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NEW YORK (TheStreet) -- Fleeing risky assets, investors have been selling high-yield bonds, which are rated below-investment grade. High-yield funds have dropped 3.8% in the past month, according to Morningstar. In August, investors withdrew $4.2 billion from high-yield funds, according to Lipper.

But after the recent declines, the bonds look intriguing. High-yield securities currently yield 8.8%, an attractive level at a time when money markets pay virtually nothing and five-year Treasuries yield 0.90%. By adding a small dose of high-yield bonds, you can diversify a bond portfolio and possibly boost returns.

To evaluate high-yield bonds, many portfolio managers compare them to Treasuries. During the past 25 years, high-yield bonds on average have yielded 450 basis points (4.5 percentage points) more than comparable Treasuries. For much of the first five months of this year, the spread stayed near the average, bouncing between 450 and 475 basis points.

Then starting in June, the markets became concerned that the economy could slip back into recession. For safety, investors sold high-yield bonds and bought Treasuries. When bond prices fall, yields rise. As yields on junk bonds topped 8%, the spread over Treasuries increased to 550 basis points in July. In August, the panic selling continued and the spread topped 730 basis points.

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In the past, it often paid to buy high-yield bonds after the spreads widened sharply. A great buying opportunity occurred in the late 1980s when many bonds defaulted and the spread widened to 1,000 basis points. In 1990, high-yield funds lost 10.2%, but then they bounced back, gaining 36.5% in 1991. The record downturn happened during the financial crisis in 2008 when the funds lost 27.1%, and the spreads reached 1800 basis points. In 2009, high-yield funds roared back, returning 45.7%.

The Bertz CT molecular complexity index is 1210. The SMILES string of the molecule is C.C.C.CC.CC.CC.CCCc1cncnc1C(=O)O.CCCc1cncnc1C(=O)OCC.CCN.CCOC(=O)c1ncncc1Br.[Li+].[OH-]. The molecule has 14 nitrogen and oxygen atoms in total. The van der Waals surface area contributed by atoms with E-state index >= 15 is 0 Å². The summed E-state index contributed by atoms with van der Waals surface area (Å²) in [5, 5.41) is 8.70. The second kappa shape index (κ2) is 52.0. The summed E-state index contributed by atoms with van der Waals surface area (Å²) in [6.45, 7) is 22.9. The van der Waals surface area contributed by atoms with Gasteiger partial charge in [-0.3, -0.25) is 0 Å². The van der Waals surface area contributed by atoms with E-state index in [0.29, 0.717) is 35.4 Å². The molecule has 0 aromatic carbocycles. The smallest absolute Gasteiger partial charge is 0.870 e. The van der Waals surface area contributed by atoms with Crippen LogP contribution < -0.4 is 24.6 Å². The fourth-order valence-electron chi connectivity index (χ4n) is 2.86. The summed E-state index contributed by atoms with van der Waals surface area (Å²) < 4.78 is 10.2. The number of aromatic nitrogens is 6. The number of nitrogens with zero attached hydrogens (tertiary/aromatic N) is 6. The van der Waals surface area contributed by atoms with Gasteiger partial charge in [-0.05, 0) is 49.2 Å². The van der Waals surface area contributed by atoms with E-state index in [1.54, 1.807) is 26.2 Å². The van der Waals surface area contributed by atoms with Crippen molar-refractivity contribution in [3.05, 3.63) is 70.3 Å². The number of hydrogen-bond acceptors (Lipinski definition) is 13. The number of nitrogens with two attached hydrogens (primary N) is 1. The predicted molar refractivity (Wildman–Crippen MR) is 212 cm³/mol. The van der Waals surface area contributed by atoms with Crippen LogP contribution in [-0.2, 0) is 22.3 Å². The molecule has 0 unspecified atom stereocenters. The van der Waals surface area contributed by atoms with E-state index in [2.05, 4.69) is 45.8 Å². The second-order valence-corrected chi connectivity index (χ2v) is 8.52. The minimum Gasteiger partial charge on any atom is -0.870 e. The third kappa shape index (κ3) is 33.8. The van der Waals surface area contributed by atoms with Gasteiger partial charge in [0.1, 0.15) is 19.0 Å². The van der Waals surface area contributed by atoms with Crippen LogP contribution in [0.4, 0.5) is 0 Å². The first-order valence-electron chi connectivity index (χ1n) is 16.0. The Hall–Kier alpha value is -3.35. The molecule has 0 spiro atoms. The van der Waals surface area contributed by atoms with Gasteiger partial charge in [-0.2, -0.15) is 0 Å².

While yields are lower now than they were during the financial crisis, portfolio managers argue that current conditions are much steadier. During the financial crisis, earnings of many issuers collapsed and default rates surged. But these days corporate earnings are solid, and default rates are small. Many high-yield issuers have paid down their debts and are hoarding cash.

"The fundamentals are great, and the default rate is still declining," says Gibson Smith, portfolio manager of

Janus Flexible Bond



To own a limited stake of high-yield bonds, consider Janus Flexible Bond, an intermediate-term fund that holds a mix of government issues and investment-grade corporate bonds as well as high-yield securities. During the past 10 years, the fund has returned 6.5% annually, outdoing 90% of competitors. The fund adjusts its allocation, keeping from 3% to 25% of assets in high-yield bonds. Portfolio manager Gibson Smith currently has about 20% of assets in high-yield securities.

Some deft moves helped Smith sail through the financial crisis. To protect shareholders, he put most assets in Treasuries and lowered the high-yield allocation down to 8% of assets. The strategy enabled the fund to stay in the black during the downturn of 2008 and outdo 93% of peers for the year.

For a cautious high-yield fund, consider

Aquila Three Peaks High Income


. Portfolio manager Sandy Rufenacht sticks with steadier issuers that are improving their balance sheets by paying down debt. He avoids cyclical companies, such as airlines and paper producers, which can struggle during recessions. The approach helped the fund beat its category average by 12 percentage points in 2008. The cautious strategy often lags in rallies when the market tends to favor riskier issues. During the rebound of 2009, Aquila trailed its average competitor by 20 percentage points.

Rufenacht likes bonds issued by

Service Corp. International


, which operates cemeteries and funeral homes. "This is a solid business that can deliver consistent results in a recession," says Rufenacht.

He also likes bonds from

Charter Communications


, which provides cable television service. Even during recessions, subscribers tend to pay their cable bills, Rufenacht says.

A steady high-yield choice is

Delaware High Yield Opportunities


, which has returned 8.6% annually during the past 10 years, outdoing 94% of competitors. Portfolio manager Kevin Loome varies the risk levels of the fund based on market conditions. As the financial crisis began to unfold in 2007, he overweighted bonds rated BB, the highest level of the high-yield universe. He shunned low-quality bonds with CCC ratings. These days he is bullish on the outlook for shakier assets and has 75% of assets in bonds that are rated B or lower.

"At this point of the market cycle, the economy is still growing, and lower-rated issuers should do well," he says.

Loome likes bonds issued by

MGM Resorts International


, a casino operator. He says that the casino industry is recovering in Las Vegas. MGM also has a stake in Macau, a fast-growing gambling market.

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Stan Luxenberg is a freelance writer specializing in mutual funds and investing. He was executive editor of Individual Investor magazine.